The imported table grapes you see in major retail chains like SM and Robinsons supermarkets are most likely from Australia.
And the Australian government wants to bring in more of their horticultural produce to the Philippines. In return, and per Philippine government's order of priority, they want more of our produce, particularly mangoes, there in Down Under.
The Filipino market is more accepting of imported produce and goods, Victorian Trade Market Engagement Manager Brendan Larkin told entrepreneur.com.ph on the sidelines of the Australian trade briefing on Friday, April 22.
In turn, Australia is now importing mangoes from select provinces in the Philippines.
Australia’s Now in Season campaign is on its third year, and it aims to push more of its fresh produce to the Philippines. These temperate fruits include table grapes; oranges (mandarins, lemons); apples; pears, and stonefruits (cherries, peaches, plums).
Fruit exports from Australia to the Philippines hit A$15 million (P540.56 million) and are projected to grow further to A$20-A$25 million (P720.75 million-P900.94 million).
Larkin said that this season has seen more horticulture exports due to favorable exchange rates and an excellent growing season, therefore producing superb crop.
Judith Damiani, CEO of Citrus Australia Ltd., and one of the eight high-level Australian horticulture delegates to the country, said the Philippines has become a very important market for their industry because of the relatively short transit time and the exponentially growing middle-class.
Apart from SM and Robinsons supermarkets, these Australian fruits are also available in SM Hypermarket; Rustan’s Fresh and Supermarket; Rustan’s Marketplace; Shopwise; and S&R. The Australian companies have set weekend promotional activities with these chains as well during the Now in Season campaign period. Australian fresh fruits and vegetables are being distributed by 120 retailers across the country.
The Association of Southeast Asian Nations (ASEAN) Australia New Zealand Free Trade Agreements (AANZFTA) made possible for these fruits to enter the country tariff-free, said Senior Trade Commissioner Anthony Weymouth. Tariffs are taxes or duties to be paid on a particular class of imports and exports.
Weymouth added that the improved cold treatment protocols, as approved by the Philippines’ Bureau of Plant Industry (BPI) in 2013, reduced the transit time for Australian fruits to here.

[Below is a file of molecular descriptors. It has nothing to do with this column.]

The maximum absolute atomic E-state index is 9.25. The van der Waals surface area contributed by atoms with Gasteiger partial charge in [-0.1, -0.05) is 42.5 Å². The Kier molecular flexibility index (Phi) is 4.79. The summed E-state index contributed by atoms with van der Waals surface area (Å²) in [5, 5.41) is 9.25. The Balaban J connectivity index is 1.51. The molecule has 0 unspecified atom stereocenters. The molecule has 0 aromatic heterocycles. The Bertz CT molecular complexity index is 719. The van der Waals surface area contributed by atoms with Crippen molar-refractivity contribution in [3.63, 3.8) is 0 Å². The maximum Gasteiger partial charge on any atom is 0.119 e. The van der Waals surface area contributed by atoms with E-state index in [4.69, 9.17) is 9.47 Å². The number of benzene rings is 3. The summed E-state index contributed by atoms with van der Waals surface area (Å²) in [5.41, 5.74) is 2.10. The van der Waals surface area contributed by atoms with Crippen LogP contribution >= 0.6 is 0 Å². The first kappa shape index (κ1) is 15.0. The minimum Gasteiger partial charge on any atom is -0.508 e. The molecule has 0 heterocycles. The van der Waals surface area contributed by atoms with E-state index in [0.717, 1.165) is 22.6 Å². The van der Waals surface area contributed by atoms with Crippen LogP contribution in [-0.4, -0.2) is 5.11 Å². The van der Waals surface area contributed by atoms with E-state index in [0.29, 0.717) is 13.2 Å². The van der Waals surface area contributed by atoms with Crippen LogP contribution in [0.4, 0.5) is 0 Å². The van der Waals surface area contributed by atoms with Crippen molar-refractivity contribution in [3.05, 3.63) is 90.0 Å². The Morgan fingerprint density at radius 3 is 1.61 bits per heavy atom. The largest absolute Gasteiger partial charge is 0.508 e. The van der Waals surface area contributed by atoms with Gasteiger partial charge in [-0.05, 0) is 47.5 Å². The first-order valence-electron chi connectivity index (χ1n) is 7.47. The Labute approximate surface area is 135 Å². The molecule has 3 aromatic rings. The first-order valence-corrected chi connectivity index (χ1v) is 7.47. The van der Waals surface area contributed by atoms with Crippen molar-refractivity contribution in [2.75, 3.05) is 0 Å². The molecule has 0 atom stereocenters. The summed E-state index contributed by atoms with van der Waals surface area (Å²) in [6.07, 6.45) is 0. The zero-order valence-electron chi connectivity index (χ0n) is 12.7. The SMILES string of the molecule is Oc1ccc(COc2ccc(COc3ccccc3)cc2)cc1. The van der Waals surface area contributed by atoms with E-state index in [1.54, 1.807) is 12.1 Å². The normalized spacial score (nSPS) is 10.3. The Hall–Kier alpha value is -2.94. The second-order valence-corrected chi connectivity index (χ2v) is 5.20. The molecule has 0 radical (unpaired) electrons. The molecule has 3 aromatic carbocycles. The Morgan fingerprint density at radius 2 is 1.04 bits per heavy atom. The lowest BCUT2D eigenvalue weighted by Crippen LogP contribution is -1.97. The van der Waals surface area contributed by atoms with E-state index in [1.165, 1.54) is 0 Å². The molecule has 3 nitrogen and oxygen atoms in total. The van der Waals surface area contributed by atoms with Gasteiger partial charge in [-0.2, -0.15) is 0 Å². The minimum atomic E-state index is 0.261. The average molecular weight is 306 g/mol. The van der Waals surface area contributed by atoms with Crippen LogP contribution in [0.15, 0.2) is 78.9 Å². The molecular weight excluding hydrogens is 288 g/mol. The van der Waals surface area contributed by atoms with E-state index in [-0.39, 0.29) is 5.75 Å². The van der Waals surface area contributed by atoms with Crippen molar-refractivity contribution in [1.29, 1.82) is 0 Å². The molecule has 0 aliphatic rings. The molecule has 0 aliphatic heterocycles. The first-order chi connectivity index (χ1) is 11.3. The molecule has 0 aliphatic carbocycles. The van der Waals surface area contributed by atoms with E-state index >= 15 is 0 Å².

“We recorded 300% growth last year and we think that [it] will continue as the economy is growing so fast and consumers are becoming somewhat health conscious,” Weymouth said.
He added that the Australian government is negotiating with BPI for an air freight protocol, which if approved, will enable Australia to bring horticulture produce into the country within 72 hours from the present 15 days by boat. Currently, the cherries available here largely come from South America but it is taking 45 days of sea travel to reach Manila.
More PH fruits in Australia?
Mangoes, along with the entry of banana, pineapple, and other major fruit exports of the Philippines to Australia have encountered problems like insect infestations. Thus, Australia has set strict quarantine and treatment methods, such as vapor-heat treatment, to address the risk of fruit flies.
The export of limited mangoes to Australia came following the signing of an agreement in 2014 between the agriculture departments of both countries at the Second Australia-Philippines Agriculture Forum in Canberra.
In 2014, 14 metric tons of Philippine mangoes were exported to Australia, Japan, Hong Kong, Korea, and the US. More than 30 countries buy fresh mangoes from the Philippines, like Canada, China, England, France, Germany, New Zealand, and Russia.
Local dried mangoes, on the other hand, are being exported to 21 countries, including Australia, Canada, China, Germany, Hong Kong, Japan, Russia, South Korea, Taiwan and the US. The European Union also expressed interest in Guimaras’ mangoes, and said export of such fruit to countries in that trade bloc is low, reports this month cited.
Larkin said, if protocols are met, other Philippine fruits like the pungent durian could also make their way to Australia.
For Australian Ambassador to the Philippines Amanda Gorely, the Now in Season campaign helped profile Australian fruits to Filipino consumers and increased the availability of her country’s fruits around the Philippines.
But the activity does not end there. The Australian government is helping the country in terms of agricultural research, and the ambassador told entrepreneur.com.ph on the sidelines of the trade briefing that she was at the University of Southeastern Philippines in Davao City on April 12 to see the updates on the ongoing research on fruits and vegetables programs, particularly the banana and mango projects in southern Philippines.
The Australian Centre for International Agricultural Research (Aciar) affirmed that both mango (carabao mango) and banana (Cavendish banana) projects that started in 2014 will be finished by December 2017, SunStar Davao reported on April 14. The current El Niño though is hampering the efforts.
Improving market access for agricultural players, particularly small farmers, plus enabling them to be more agile and innovative would pave the way for more local produce available to the majority, and to the international market as well, Gorely said.
And the upcoming elections would not cause any delay to the efforts of both governments to exchange best practices in the agricultural field.
“It’s business as usual,” the ambassador said.
Photos from www.thecitemblog.wordpress.com (Philippine mangoes); www.australiangrapes.com.au (table grapes)